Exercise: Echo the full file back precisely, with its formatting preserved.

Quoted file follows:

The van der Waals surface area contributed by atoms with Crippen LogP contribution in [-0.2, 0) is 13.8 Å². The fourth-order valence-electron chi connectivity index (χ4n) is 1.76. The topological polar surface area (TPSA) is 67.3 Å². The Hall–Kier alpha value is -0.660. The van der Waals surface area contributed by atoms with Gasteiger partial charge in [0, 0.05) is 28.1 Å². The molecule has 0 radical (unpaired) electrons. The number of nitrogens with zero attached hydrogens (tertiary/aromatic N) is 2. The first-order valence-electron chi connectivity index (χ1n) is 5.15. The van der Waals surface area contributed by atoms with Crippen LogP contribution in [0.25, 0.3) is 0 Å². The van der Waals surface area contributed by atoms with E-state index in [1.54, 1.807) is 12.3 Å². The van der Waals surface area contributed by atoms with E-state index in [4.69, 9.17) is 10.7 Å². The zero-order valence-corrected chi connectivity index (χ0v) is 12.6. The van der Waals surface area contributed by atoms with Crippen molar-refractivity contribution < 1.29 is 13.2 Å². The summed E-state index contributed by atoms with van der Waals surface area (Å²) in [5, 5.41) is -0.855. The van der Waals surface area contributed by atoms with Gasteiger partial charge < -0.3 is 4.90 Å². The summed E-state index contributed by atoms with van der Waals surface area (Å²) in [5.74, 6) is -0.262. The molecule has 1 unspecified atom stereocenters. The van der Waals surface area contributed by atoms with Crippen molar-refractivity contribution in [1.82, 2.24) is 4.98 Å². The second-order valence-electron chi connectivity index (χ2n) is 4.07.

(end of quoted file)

The van der Waals surface area contributed by atoms with Crippen LogP contribution in [-0.2, 0) is 13.8 Å². The fourth-order valence-electron chi connectivity index (χ4n) is 1.76. The topological polar surface area (TPSA) is 67.3 Å². The Hall–Kier alpha value is -0.660. The van der Waals surface area contributed by atoms with Gasteiger partial charge in [0, 0.05) is 28.1 Å². The molecule has 0 radical (unpaired) electrons. The number of nitrogens with zero attached hydrogens (tertiary/aromatic N) is 2. The first-order valence-electron chi connectivity index (χ1n) is 5.15. The van der Waals surface area contributed by atoms with Crippen LogP contribution in [0.25, 0.3) is 0 Å². The van der Waals surface area contributed by atoms with E-state index in [1.54, 1.807) is 12.3 Å². The van der Waals surface area contributed by atoms with E-state index in [4.69, 9.17) is 10.7 Å². The zero-order valence-corrected chi connectivity index (χ0v) is 12.6. The van der Waals surface area contributed by atoms with Crippen molar-refractivity contribution < 1.29 is 13.2 Å². The summed E-state index contributed by atoms with van der Waals surface area (Å²) in [5, 5.41) is -0.855. The van der Waals surface area contributed by atoms with Gasteiger partial charge < -0.3 is 4.90 Å². The summed E-state index contributed by atoms with van der Waals surface area (Å²) in [5.74, 6) is -0.262. The molecule has 1 unspecified atom stereocenters. The van der Waals surface area contributed by atoms with Crippen molar-refractivity contribution in [1.82, 2.24) is 4.98 Å². The second-order valence-electron chi connectivity index (χ2n) is 4.07.